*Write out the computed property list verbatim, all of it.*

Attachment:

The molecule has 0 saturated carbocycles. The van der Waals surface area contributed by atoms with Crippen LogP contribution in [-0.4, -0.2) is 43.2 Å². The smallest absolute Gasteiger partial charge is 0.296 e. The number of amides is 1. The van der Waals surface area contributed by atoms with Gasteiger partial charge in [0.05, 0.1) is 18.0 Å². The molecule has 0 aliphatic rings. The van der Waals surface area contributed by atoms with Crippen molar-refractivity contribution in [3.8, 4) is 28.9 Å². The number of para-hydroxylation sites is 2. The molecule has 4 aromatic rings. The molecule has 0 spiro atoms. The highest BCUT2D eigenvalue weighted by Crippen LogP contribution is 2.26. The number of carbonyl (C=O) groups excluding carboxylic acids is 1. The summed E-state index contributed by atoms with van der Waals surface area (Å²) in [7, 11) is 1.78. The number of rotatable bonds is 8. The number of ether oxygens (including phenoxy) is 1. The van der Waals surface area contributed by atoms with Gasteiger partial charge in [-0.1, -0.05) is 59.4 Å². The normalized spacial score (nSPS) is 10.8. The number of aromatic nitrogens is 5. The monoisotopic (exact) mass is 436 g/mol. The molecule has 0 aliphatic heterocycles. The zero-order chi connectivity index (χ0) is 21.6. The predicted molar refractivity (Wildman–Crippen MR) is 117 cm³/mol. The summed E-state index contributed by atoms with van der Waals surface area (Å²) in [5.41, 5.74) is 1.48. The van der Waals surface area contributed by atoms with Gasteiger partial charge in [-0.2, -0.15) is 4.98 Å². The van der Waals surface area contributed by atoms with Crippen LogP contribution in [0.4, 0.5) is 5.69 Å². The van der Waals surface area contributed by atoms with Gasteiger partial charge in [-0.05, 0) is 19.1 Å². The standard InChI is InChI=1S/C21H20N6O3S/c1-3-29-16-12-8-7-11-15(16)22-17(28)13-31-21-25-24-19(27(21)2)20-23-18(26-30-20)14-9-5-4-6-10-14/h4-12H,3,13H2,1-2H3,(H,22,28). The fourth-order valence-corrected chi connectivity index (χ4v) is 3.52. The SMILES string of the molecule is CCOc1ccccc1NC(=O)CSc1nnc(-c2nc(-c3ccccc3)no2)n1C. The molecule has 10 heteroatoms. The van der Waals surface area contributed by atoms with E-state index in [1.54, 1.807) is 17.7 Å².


The molecule has 0 saturated carbocycles. The van der Waals surface area contributed by atoms with Crippen LogP contribution in [-0.4, -0.2) is 43.2 Å². The smallest absolute Gasteiger partial charge is 0.296 e. The number of amides is 1. The van der Waals surface area contributed by atoms with Gasteiger partial charge in [0.05, 0.1) is 18.0 Å². The molecule has 0 aliphatic rings. The van der Waals surface area contributed by atoms with Crippen molar-refractivity contribution in [3.8, 4) is 28.9 Å². The number of para-hydroxylation sites is 2. The molecule has 4 aromatic rings. The molecule has 0 spiro atoms. The highest BCUT2D eigenvalue weighted by Crippen LogP contribution is 2.26. The number of carbonyl (C=O) groups excluding carboxylic acids is 1. The summed E-state index contributed by atoms with van der Waals surface area (Å²) in [7, 11) is 1.78. The number of rotatable bonds is 8. The number of ether oxygens (including phenoxy) is 1. The van der Waals surface area contributed by atoms with Gasteiger partial charge in [-0.1, -0.05) is 59.4 Å². The normalized spacial score (nSPS) is 10.8. The number of aromatic nitrogens is 5. The monoisotopic (exact) mass is 436 g/mol. The molecule has 0 aliphatic heterocycles. The zero-order chi connectivity index (χ0) is 21.6. The predicted molar refractivity (Wildman–Crippen MR) is 117 cm³/mol. The summed E-state index contributed by atoms with van der Waals surface area (Å²) in [5.41, 5.74) is 1.48. The van der Waals surface area contributed by atoms with Gasteiger partial charge in [-0.2, -0.15) is 4.98 Å². The van der Waals surface area contributed by atoms with Crippen LogP contribution in [0.4, 0.5) is 5.69 Å². The van der Waals surface area contributed by atoms with Gasteiger partial charge in [-0.05, 0) is 19.1 Å². The standard InChI is InChI=1S/C21H20N6O3S/c1-3-29-16-12-8-7-11-15(16)22-17(28)13-31-21-25-24-19(27(21)2)20-23-18(26-30-20)14-9-5-4-6-10-14/h4-12H,3,13H2,1-2H3,(H,22,28). The fourth-order valence-corrected chi connectivity index (χ4v) is 3.52. The SMILES string of the molecule is CCOc1ccccc1NC(=O)CSc1nnc(-c2nc(-c3ccccc3)no2)n1C. The molecule has 10 heteroatoms. The van der Waals surface area contributed by atoms with E-state index in [1.54, 1.807) is 17.7 Å².